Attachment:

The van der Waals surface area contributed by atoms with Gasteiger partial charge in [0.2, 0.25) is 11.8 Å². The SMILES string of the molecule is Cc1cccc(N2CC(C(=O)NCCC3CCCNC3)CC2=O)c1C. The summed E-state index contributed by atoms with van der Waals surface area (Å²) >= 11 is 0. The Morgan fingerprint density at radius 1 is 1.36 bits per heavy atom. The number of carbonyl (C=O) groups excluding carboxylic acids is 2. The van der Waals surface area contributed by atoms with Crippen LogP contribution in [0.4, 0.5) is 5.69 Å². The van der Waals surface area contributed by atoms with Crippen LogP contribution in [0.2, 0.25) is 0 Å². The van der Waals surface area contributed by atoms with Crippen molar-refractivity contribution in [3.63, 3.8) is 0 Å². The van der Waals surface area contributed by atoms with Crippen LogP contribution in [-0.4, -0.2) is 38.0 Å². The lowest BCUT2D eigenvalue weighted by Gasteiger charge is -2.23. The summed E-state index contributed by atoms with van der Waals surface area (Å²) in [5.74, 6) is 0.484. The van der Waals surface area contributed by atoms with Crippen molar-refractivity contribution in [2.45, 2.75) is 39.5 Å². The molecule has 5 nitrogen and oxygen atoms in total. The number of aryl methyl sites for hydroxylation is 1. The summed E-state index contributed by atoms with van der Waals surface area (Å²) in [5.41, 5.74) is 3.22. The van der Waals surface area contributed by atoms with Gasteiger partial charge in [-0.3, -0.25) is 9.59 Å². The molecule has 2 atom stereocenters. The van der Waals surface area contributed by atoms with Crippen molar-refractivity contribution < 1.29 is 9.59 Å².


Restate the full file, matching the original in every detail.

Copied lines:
The van der Waals surface area contributed by atoms with Gasteiger partial charge in [0.2, 0.25) is 11.8 Å². The SMILES string of the molecule is Cc1cccc(N2CC(C(=O)NCCC3CCCNC3)CC2=O)c1C. The summed E-state index contributed by atoms with van der Waals surface area (Å²) >= 11 is 0. The Morgan fingerprint density at radius 1 is 1.36 bits per heavy atom. The number of carbonyl (C=O) groups excluding carboxylic acids is 2. The van der Waals surface area contributed by atoms with Crippen LogP contribution in [0.4, 0.5) is 5.69 Å². The van der Waals surface area contributed by atoms with Crippen LogP contribution in [0.2, 0.25) is 0 Å². The van der Waals surface area contributed by atoms with Crippen molar-refractivity contribution in [3.63, 3.8) is 0 Å². The van der Waals surface area contributed by atoms with Crippen LogP contribution in [-0.4, -0.2) is 38.0 Å². The lowest BCUT2D eigenvalue weighted by Gasteiger charge is -2.23. The summed E-state index contributed by atoms with van der Waals surface area (Å²) in [5.74, 6) is 0.484. The van der Waals surface area contributed by atoms with Crippen molar-refractivity contribution in [2.45, 2.75) is 39.5 Å². The molecule has 5 nitrogen and oxygen atoms in total. The number of aryl methyl sites for hydroxylation is 1. The summed E-state index contributed by atoms with van der Waals surface area (Å²) in [5.41, 5.74) is 3.22. The van der Waals surface area contributed by atoms with Gasteiger partial charge in [-0.3, -0.25) is 9.59 Å². The molecule has 2 atom stereocenters. The van der Waals surface area contributed by atoms with Crippen molar-refractivity contribution < 1.29 is 9.59 Å².